HOW TO DO IT: Russell advises nonprofits to work with a full-service content marketing agency to maximize their efforts. Unlike someone who specializes in website development and another who is focused on email marketing, he says, an agency deeply understands how to integrate all aspects of marketing, advertising, and public relations. Though an agency may seem more expensive in the beginning, it could cost less in the end because it’s familiar with every marketing dollar being spent.
TIP: I have worked with nonprofits which have in-house teams and/or worked with multiple agencies and freelancers for many reasons (geographic, board member loyalty, cost, etc.) If you can’t break free from an ad-hoc approach, make sure they’re all operating from a single strategy and know what each is doing. (I once created a content marketing strategy for an organization that didn’t know to share with me that it had hired another agency to handle SEO. The final products from each of us weren’t aligned and the program didn’t succeed.)
That’s why – single agency or not – every nonprofit still needs an internal champion, a go-to, accountability person for its content marketing program. Even if this person isn’t the expert, she or he should understand (or learn) the basics, the nonprofit’s purpose and strategy, and can stay on top of what is being done by the agency or internal staff.
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Russell offers these three examples of organizations taking typical nonprofit tactics – annual reports, consumer education, and public awareness that they already do – and transforming them into modern-day content marketing successes.
Bread for the World’s Hunger Reports: An annual research report, it now is the basis of a video series, infographics, blog posts, created and distributed based upon an editorial calendar. The goal is to get the Hunger Report known by a greater range of organizations with influencer development playing an important role in the initiative. For example, U.S. environmentalist and author Bill McKibben participated in the video series. As he shares his role in the video, the Hunger Report’s audience could expand to Bill’s 250,000-plus Twitter followers and the 330,000 followers of his organization, 350.org.
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Move to End Violence’s 21 Day Self-Care Challenge: FusionSpark Media’s client uses marketing automation to operate this ongoing content initiative, which sends one self-care tip a day for 21 days to subscribers. This project has seen the email database grow from 400 to 11,000 subscribers in a little bit more than a year.
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SaveTheSource.org: This is a public awareness and public education campaign of the Pinelands Preservation Alliance. A core content feature of the initiative is a yearlong series of videos explaining New Jersey’s freshwater aquifer and the need to protect it.
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Here are a couple more examples, including one that mixes digital and print content, and another that curates content – all with the goal to grow the nonprofit’s reach and impact:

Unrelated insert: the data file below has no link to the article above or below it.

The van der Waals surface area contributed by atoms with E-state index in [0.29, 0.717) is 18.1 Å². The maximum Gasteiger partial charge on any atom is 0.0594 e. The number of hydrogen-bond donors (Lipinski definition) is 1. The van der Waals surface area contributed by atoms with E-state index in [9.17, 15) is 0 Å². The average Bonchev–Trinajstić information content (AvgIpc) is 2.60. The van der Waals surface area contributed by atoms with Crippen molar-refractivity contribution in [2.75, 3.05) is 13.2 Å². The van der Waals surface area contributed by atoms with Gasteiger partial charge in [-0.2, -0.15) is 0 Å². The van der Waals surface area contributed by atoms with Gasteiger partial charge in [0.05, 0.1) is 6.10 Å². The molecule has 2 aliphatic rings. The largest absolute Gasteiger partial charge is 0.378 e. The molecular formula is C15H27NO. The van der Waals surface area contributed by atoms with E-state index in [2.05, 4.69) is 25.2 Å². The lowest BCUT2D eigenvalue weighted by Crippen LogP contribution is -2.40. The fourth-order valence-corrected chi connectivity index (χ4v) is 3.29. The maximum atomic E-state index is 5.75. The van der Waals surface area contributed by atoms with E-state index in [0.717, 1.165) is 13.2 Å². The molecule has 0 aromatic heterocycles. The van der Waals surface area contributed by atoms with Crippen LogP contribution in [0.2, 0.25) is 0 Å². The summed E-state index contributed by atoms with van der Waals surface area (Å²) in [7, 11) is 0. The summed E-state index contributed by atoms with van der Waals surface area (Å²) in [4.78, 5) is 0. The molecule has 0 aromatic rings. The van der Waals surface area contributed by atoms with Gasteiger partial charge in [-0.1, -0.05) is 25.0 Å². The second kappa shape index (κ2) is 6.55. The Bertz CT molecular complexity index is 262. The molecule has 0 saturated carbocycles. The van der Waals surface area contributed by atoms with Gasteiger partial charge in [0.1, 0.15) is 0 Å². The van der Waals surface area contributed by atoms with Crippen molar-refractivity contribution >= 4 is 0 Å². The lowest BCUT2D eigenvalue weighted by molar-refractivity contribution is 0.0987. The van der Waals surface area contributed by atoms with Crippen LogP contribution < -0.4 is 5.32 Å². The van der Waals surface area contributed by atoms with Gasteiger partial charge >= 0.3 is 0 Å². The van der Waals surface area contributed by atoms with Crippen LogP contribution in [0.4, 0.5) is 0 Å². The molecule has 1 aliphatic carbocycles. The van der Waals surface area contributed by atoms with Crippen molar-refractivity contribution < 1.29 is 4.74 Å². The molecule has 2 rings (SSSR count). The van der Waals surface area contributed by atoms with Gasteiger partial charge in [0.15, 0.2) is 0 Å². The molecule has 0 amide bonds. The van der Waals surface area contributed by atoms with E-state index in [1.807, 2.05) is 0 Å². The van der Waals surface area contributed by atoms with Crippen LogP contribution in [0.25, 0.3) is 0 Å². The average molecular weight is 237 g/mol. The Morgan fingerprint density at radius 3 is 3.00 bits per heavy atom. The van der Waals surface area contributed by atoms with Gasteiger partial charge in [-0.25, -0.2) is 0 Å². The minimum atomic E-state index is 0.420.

American Society of Civil Engineers Bridges Photo Contest: ASCE took a social and print content approach in its annual photo competition around images of bridges as part of its ongoing content marketing to promote the civil engineering profession around the world. It used images from the social media campaign to put together its annual calendar of bridges. According to Connectivity by CQ Roll Call, one year of its special Facebook app elicited 900 images from 50 countries, a Facebook reach (including highlighting the winners) of 197,000 people, and nearly 15,000 print calendars sold.
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The City Club of Cleveland Free Speech in the News: The 105-year-old nonprofit is the longest continually operating free speech forum in the United States. It has long been known for its weekly public forums – including a 30-minute unscripted public Q&A – with regional, U.S., or global leaders from the public, corporate, or nonprofit sectors. More recently, it’s expanded its reach by, among other things, curating content around its mission for a weekly blog post: #FreeSpeech in the News. Using the hashtag also enables the organization to tie itself into the topical conversation on social media.
As a nonprofit marketer, you are well-positioned to tell stories that have impact. Just make sure you don’t let obstacles get in your way. By creating a comprehensive content marketing strategy, realigning your marketing dollars, and ensuring that you have the necessary talent to implement your strategy, your great stories will go further, attracting and motivating your audiences to do more even if your budget is small.
Ready to carve out five hours to focus on nonprofit content marketing with FusionSpark Media’s Russell Sparkman? Register for the Content Marketing World 2017 Non-Profit Lab on Sept. 8. Use code BLOG100 to save $100 on registration.
Cover image by Joseph Kalinowski/Content Marketing Institute